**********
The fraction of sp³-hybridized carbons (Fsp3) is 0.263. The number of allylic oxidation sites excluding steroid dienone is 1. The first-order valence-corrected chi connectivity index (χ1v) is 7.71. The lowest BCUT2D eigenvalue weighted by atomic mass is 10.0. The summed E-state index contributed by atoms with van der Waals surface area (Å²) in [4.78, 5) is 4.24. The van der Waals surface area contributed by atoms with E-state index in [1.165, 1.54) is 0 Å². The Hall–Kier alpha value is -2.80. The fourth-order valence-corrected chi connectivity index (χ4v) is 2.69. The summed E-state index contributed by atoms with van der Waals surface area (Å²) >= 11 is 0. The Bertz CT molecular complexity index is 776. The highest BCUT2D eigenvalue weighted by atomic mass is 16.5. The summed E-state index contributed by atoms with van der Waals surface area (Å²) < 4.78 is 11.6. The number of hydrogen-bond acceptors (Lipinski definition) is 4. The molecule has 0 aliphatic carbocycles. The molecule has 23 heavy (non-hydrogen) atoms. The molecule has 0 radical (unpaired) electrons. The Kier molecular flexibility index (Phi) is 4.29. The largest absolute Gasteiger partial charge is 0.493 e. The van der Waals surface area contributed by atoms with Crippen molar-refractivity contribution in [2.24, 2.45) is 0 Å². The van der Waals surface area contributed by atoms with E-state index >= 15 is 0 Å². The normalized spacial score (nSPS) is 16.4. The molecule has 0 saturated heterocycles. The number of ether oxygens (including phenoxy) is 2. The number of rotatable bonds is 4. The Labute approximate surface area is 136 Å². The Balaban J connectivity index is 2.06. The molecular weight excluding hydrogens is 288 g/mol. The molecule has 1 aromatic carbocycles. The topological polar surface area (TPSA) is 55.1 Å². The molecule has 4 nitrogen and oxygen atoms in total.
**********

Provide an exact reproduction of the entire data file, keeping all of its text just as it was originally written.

The fraction of sp³-hybridized carbons (Fsp3) is 0.263. The number of allylic oxidation sites excluding steroid dienone is 1. The first-order valence-corrected chi connectivity index (χ1v) is 7.71. The lowest BCUT2D eigenvalue weighted by atomic mass is 10.0. The summed E-state index contributed by atoms with van der Waals surface area (Å²) in [4.78, 5) is 4.24. The van der Waals surface area contributed by atoms with E-state index in [1.165, 1.54) is 0 Å². The Hall–Kier alpha value is -2.80. The fourth-order valence-corrected chi connectivity index (χ4v) is 2.69. The summed E-state index contributed by atoms with van der Waals surface area (Å²) >= 11 is 0. The Bertz CT molecular complexity index is 776. The highest BCUT2D eigenvalue weighted by atomic mass is 16.5. The summed E-state index contributed by atoms with van der Waals surface area (Å²) < 4.78 is 11.6. The number of hydrogen-bond acceptors (Lipinski definition) is 4. The molecule has 0 aliphatic carbocycles. The molecule has 23 heavy (non-hydrogen) atoms. The molecule has 0 radical (unpaired) electrons. The Kier molecular flexibility index (Phi) is 4.29. The largest absolute Gasteiger partial charge is 0.493 e. The van der Waals surface area contributed by atoms with Crippen molar-refractivity contribution in [2.24, 2.45) is 0 Å². The van der Waals surface area contributed by atoms with E-state index >= 15 is 0 Å². The normalized spacial score (nSPS) is 16.4. The molecule has 0 saturated heterocycles. The number of ether oxygens (including phenoxy) is 2. The number of rotatable bonds is 4. The Labute approximate surface area is 136 Å². The Balaban J connectivity index is 2.06. The molecular weight excluding hydrogens is 288 g/mol. The molecule has 1 aromatic carbocycles. The topological polar surface area (TPSA) is 55.1 Å². The molecule has 4 nitrogen and oxygen atoms in total.